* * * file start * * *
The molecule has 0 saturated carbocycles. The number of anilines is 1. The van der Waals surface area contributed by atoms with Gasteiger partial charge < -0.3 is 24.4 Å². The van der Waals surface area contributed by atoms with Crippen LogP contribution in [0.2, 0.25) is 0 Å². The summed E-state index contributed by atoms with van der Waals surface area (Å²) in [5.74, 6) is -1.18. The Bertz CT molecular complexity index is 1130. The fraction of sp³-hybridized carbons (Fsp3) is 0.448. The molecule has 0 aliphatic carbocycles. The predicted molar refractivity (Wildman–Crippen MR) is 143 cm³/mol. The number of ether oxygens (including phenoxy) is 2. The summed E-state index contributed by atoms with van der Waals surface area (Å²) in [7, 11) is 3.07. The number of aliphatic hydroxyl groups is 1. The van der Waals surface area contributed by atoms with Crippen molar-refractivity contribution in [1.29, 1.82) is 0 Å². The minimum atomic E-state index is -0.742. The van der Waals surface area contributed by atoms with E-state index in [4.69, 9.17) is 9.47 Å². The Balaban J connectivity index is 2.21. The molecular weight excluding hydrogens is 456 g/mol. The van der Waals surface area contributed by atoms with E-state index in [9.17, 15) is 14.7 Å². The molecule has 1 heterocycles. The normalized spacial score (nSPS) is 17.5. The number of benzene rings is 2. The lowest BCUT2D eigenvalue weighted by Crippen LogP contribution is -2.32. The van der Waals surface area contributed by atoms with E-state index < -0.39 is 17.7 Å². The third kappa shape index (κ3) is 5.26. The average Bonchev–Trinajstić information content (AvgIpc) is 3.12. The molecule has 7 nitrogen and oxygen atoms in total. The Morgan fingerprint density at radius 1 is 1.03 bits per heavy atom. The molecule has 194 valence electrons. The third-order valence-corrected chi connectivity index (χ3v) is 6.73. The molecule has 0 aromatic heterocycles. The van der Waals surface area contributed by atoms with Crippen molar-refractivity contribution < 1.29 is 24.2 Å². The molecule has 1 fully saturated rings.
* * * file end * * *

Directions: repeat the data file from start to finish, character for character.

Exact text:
The molecule has 0 saturated carbocycles. The number of anilines is 1. The van der Waals surface area contributed by atoms with Gasteiger partial charge < -0.3 is 24.4 Å². The van der Waals surface area contributed by atoms with Crippen LogP contribution in [0.2, 0.25) is 0 Å². The summed E-state index contributed by atoms with van der Waals surface area (Å²) in [5.74, 6) is -1.18. The Bertz CT molecular complexity index is 1130. The fraction of sp³-hybridized carbons (Fsp3) is 0.448. The molecule has 0 aliphatic carbocycles. The predicted molar refractivity (Wildman–Crippen MR) is 143 cm³/mol. The number of ether oxygens (including phenoxy) is 2. The summed E-state index contributed by atoms with van der Waals surface area (Å²) in [7, 11) is 3.07. The number of aliphatic hydroxyl groups is 1. The van der Waals surface area contributed by atoms with Crippen molar-refractivity contribution in [1.29, 1.82) is 0 Å². The minimum atomic E-state index is -0.742. The van der Waals surface area contributed by atoms with E-state index in [4.69, 9.17) is 9.47 Å². The Balaban J connectivity index is 2.21. The molecular weight excluding hydrogens is 456 g/mol. The van der Waals surface area contributed by atoms with E-state index in [9.17, 15) is 14.7 Å². The molecule has 1 heterocycles. The normalized spacial score (nSPS) is 17.5. The number of benzene rings is 2. The lowest BCUT2D eigenvalue weighted by Crippen LogP contribution is -2.32. The van der Waals surface area contributed by atoms with E-state index < -0.39 is 17.7 Å². The third kappa shape index (κ3) is 5.26. The average Bonchev–Trinajstić information content (AvgIpc) is 3.12. The molecule has 7 nitrogen and oxygen atoms in total. The Morgan fingerprint density at radius 1 is 1.03 bits per heavy atom. The molecule has 194 valence electrons. The third-order valence-corrected chi connectivity index (χ3v) is 6.73. The molecule has 0 aromatic heterocycles. The van der Waals surface area contributed by atoms with Crippen molar-refractivity contribution < 1.29 is 24.2 Å². The molecule has 1 fully saturated rings.